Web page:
Hey baseball fans!
The color barrier was always a big deal in baseball back in the 1940s and ‘50s. Back then, African-Americans had their own baseball league, the Negro Leagues, and they were basically not allowed to play in Major League Baseball. No one broke this rule until Dodgers executive Branch Rickey brought Jackie Robinson to the Brooklyn Dodgers from the Negro League’s Kansas City Monarchs. On April 15, 1947, Robinson became the first African-American to play in the MLB, breaking the color barrier and African-Americans have been playing in Major League Baseball ever since. But why is Jackie so heralded, just for breaking the color barrier, you ask? Well, he was very brave for standing up to all the bigotry, and he was an awesome player.
Jackie Robinson played for the Brooklyn Dodgers from 1947-1959. As a 28-year old rookie in 1947, Robinson played phenomenally, batting .297 with 175 hits and leading the league in stolen bases with 29. He became the first ever winner of the Rookie of the Year Award, which was eventually renamed in honor of him. In 1949, Jackie went to his first of six consecutive All Star Games and won the NL MVP Award, leading the league in batting average (.342) and steals (37) and also driving in 124 runs.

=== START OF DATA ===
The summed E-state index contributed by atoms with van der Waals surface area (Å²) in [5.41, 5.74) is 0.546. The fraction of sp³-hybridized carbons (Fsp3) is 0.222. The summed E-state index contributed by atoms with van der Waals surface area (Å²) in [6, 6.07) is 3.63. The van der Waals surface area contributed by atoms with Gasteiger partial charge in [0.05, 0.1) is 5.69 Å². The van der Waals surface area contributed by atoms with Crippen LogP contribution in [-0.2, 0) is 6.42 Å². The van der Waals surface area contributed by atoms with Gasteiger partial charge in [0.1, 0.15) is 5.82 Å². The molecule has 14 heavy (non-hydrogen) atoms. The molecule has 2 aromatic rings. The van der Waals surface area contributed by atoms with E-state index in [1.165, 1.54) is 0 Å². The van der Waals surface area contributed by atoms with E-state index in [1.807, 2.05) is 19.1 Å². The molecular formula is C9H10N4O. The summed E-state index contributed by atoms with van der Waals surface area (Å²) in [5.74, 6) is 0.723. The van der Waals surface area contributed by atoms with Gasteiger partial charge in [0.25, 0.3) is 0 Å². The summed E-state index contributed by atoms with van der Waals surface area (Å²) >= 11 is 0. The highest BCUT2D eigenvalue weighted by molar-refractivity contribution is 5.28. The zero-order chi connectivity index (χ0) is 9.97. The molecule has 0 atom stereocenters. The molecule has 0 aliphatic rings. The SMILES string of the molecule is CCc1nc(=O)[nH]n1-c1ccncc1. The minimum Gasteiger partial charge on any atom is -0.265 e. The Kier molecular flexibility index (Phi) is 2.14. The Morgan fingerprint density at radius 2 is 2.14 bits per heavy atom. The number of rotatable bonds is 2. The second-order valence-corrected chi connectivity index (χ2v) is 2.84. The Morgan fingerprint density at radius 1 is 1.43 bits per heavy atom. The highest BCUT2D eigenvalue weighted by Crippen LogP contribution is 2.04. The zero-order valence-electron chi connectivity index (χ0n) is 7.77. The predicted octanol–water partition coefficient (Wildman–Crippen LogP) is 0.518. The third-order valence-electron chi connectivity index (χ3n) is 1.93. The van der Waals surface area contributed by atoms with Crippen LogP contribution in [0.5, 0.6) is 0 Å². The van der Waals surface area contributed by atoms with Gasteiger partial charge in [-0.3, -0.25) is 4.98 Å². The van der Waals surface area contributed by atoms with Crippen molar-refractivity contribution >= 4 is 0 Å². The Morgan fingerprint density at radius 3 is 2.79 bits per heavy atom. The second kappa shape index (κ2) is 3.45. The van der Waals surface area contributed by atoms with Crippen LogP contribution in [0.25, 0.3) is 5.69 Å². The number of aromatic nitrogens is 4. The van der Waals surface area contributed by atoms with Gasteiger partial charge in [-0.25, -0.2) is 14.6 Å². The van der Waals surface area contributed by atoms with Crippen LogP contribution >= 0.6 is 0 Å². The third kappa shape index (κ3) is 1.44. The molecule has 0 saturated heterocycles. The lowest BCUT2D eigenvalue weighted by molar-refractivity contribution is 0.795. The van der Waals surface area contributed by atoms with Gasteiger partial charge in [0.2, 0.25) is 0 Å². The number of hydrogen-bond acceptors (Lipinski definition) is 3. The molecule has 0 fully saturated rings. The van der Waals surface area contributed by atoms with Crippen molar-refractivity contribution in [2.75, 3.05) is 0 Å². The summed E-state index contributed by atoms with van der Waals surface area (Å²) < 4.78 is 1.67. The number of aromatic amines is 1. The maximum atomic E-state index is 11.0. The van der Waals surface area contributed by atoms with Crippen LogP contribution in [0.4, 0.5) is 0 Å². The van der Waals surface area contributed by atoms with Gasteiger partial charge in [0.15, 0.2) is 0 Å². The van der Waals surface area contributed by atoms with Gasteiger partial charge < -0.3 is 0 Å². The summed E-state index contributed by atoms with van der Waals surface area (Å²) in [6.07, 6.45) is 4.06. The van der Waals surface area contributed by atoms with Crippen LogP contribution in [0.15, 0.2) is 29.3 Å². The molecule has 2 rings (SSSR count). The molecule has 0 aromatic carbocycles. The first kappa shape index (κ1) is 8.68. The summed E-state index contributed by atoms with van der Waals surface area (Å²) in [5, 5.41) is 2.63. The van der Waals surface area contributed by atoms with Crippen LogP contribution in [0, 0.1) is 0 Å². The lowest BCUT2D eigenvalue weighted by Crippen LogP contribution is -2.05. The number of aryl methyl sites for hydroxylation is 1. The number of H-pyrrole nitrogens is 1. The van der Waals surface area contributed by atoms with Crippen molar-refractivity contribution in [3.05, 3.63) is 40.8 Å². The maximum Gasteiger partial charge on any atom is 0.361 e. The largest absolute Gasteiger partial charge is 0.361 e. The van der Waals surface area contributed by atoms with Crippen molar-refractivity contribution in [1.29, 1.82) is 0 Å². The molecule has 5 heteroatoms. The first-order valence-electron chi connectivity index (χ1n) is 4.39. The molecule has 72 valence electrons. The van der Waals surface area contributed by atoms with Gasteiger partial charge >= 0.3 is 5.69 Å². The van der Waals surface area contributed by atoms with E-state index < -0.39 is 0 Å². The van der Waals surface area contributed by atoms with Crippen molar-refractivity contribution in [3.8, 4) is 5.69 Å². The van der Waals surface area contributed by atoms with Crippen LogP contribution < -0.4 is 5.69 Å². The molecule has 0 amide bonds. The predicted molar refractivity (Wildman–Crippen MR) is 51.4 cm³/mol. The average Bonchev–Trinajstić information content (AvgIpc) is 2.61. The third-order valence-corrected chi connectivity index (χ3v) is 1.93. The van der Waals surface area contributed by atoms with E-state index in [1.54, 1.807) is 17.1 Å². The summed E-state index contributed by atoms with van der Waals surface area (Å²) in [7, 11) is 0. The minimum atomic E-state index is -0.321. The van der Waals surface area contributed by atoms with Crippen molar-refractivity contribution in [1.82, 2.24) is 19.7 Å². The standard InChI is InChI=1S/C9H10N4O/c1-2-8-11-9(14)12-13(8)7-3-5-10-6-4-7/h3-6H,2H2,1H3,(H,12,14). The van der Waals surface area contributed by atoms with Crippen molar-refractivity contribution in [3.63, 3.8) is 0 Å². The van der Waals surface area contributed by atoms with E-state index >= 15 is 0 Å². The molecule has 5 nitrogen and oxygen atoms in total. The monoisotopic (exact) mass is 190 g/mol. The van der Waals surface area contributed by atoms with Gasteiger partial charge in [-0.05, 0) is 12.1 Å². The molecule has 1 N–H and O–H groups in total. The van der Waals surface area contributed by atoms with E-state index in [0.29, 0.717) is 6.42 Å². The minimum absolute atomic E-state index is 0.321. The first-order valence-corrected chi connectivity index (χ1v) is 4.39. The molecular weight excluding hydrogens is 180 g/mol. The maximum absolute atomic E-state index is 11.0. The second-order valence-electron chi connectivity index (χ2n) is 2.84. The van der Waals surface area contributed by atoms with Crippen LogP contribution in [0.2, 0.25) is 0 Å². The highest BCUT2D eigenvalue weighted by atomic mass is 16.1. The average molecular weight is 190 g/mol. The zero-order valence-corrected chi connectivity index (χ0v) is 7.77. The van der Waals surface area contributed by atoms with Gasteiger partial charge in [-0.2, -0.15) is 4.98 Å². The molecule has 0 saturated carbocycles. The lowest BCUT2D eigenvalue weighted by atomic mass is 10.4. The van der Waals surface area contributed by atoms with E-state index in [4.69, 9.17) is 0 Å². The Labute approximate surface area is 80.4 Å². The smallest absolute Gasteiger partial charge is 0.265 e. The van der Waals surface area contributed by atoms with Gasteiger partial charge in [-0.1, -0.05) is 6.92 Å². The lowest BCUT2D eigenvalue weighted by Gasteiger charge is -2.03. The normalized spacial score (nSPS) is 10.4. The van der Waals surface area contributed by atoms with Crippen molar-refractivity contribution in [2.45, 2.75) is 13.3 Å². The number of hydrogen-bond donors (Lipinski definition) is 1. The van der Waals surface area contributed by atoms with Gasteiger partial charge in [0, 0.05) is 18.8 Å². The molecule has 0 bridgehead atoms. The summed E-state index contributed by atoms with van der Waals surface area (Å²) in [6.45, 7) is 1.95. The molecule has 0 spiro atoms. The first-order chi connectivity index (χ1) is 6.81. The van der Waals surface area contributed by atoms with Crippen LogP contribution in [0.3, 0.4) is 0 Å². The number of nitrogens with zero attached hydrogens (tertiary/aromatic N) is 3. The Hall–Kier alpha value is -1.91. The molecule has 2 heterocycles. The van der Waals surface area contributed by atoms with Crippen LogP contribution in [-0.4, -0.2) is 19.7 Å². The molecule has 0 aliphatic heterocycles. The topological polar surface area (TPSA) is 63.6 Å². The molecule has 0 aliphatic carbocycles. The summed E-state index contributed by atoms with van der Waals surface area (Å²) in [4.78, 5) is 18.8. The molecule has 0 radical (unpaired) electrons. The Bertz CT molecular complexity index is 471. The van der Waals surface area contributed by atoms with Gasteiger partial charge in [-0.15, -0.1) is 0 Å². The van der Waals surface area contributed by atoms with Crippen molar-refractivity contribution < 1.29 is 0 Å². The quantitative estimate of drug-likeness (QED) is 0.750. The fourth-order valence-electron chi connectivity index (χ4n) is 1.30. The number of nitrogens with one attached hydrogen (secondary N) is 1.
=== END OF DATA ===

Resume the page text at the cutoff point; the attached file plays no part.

Robinson’s Dodgers were always very good, but they could never win the World Series because they were always facing the juggernaut Yankees. However, that all changed in the 1955 Fall Classic versus New York. In Game One, Jackie stole home on a controversial play at the plate. As soon as the umpire called Robinson safe, Yankee catcher Yogi Berra turned around and started screaming at the umpire. That was all the Dodgers needed. Although the event wasn’t the turning point of the Series, it sure was important, as the Dodgers won the Series in seven games, giving Brooklyn its first and only baseball championship.
Although Jackie got just one World Series ring, his career numbers are astounding for having only played for ten years: 1,518 hits, 947 runs scored, 734 RBIs, 197 stolen bases, a .311 batting average, and an on-base percentage of .409. These great stats helped him get into the Hall of Fame in 1962 with 77.5% of the vote. And to think: he performed this well while being heckled because of the color of his skin for almost his entire career. Simply amazing. Anyway, thanks for reading this article. I hope you enjoyed it and check back soon for more of “all the buzz on what wuzz.”
And, if you’re looking to read up on more about Jackie and all of baseball history, please check out my newly published e-book, Amazing Aaron to Zero Zippers, which is now available to buy on the Amazon Kindle, the Nook and iTunes. By the way, all of my book proceeds are being donated to four baseball-related charities: the ALS Association, Turn 2, the Jackie Robinson Foundation and the Hall of Fame.